319052_115618948598724_981993902_nIt may sound strange, but last week’s opening of a new laundromat in the town of Pine Plains is the start of something very special. The laundromat, at the rear of the lovely but dilapidated Pine Plains Memorial Hall building, signifies a community coming together to do more than just clean clothes. The laundromat has become a symbol of a town determined to revive its economic center and tantalize people from near and far to visit and, possibly, to remain.

Memorial Hall owners Jack Banning, Ariel Schlein and Christian Eisenbeiss, collectively known as S.E.B. Holdings Management, LLC, bought the building last May at the bargain price of $199,000. They magnanimously decided to turn the venue into a performing arts center — something of which the whole community will be proud — that will attract visitors from Dutchess, Columbia and Ulster counties as well as from the entire Tri-state region. Yes, it will take time, but S.E.B. is well on its way. According to Banning, New York City architect Doug Larson has already offered to do the whole project pro bono.

And that’s just the kind of enthusiasm that has run wild among the many men and women who have offered their services to bring the 1915-era structure into the 21st century. Many of those who worked on the laundromat did so at cost.

And dozens of people came out to the ribbon-cutting ceremony in celebration of Pine Plains’ newest business — evidence of the incredibly strong sense of community among the town’s residents and businesspeople.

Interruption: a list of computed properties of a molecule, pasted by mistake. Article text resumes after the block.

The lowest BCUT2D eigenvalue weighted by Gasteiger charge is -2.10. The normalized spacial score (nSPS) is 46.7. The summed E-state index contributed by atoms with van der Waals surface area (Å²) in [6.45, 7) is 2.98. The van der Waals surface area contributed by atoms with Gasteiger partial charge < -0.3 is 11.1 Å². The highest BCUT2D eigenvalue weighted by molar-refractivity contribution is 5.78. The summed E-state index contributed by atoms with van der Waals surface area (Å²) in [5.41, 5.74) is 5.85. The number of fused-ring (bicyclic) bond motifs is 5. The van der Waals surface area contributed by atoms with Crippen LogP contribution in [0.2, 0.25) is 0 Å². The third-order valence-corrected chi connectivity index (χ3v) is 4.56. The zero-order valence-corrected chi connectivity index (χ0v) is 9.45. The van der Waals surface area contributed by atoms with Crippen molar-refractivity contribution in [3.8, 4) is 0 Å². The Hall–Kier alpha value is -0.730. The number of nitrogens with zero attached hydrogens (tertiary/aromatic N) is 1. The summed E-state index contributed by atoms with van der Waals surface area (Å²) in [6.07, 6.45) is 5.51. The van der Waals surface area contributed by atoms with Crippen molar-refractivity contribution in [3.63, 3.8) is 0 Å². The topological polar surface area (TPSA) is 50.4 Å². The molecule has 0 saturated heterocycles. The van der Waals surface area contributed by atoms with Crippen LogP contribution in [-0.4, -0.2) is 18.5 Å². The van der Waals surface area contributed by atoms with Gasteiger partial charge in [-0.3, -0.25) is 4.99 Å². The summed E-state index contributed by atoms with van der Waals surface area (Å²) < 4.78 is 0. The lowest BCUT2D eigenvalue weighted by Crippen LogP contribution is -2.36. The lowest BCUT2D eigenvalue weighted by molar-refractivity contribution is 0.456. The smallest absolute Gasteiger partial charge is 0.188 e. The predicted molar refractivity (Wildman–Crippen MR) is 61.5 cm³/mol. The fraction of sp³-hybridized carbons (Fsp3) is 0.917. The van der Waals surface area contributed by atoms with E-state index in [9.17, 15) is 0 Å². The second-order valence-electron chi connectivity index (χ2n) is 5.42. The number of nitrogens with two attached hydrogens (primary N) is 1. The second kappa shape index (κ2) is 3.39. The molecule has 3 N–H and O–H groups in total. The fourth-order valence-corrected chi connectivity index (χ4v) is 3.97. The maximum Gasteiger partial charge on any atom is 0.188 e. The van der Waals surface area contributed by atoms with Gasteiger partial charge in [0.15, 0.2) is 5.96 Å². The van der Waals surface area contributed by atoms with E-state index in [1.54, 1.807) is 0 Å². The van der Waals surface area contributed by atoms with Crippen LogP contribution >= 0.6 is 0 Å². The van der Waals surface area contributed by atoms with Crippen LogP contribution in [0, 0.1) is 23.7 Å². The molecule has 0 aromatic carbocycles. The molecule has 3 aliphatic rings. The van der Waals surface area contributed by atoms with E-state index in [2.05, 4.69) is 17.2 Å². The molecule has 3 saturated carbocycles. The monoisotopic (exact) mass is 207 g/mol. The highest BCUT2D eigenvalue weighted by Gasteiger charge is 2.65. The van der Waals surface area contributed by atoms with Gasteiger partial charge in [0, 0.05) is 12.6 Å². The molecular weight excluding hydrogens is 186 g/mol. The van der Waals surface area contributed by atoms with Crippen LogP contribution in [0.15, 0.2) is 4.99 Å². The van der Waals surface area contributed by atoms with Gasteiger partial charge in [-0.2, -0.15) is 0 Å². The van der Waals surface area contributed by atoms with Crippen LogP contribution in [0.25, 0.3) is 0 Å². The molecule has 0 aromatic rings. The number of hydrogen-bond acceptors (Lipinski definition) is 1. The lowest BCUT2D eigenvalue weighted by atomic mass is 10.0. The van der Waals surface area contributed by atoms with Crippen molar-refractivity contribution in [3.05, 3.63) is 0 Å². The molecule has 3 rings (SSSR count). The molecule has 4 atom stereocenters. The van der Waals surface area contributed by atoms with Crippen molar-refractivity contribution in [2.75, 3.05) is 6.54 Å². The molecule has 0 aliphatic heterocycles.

Additionally, money earned at the laundromat will go toward the Memorial Hall renovations. Again, it’s community first when it comes to this special project.

It’s a not-so-small beginning step — and a very important one at that. Another important step was taken just last month, when the county presented a plan to revamp the town’s business center in hopes of spurring economic development. Again, the community turned out in droves to listen.

Central to the plan are landmark buildings like Memorial Hall and Stissing House. Town Supervisor Brian Coons has been promoting the initiative, along with any potential business ventures, with great enthusiasm. Coons is determined to give Pine Plains an economic shot in the arm, for he’s well aware of what a treasure the town will be once that is accomplished.

Pine Plains already has much to offer: beautiful natural resources, rich history and great people. Once it’s able to generate more business, the town has the potential of growing into a Millerton west. Just like its vibrant neighbor east of Route 22, Pine Plains is at the intersection of major county roads. It bridges together a number of local communities as a result. While Millerton has the advantage of bordering the state line, Pine Plains connects the eastern and the western ends of the county — providing a necessary and potentially very active crossroad.

Its greatest resource, however, has to be its residents. With a communal sense of pride, ownership and determination, Pine Plains is strongly supported by its populace. People are absolutely invested in the town, and every individual brings his or her own expertise and artistry to the efforts now being made to grow Pine Plains the right way.

Coons and his Town Board members, Banning and his partners, not to mention the countless others involved in the town’s revitalization, combine to make a winning team. If Pine Plains is able to galvanize its efforts there’s really no limit to what can be accomplished. Just look at the new laundromat as an example. It may be one small step, but its potential is very large indeed.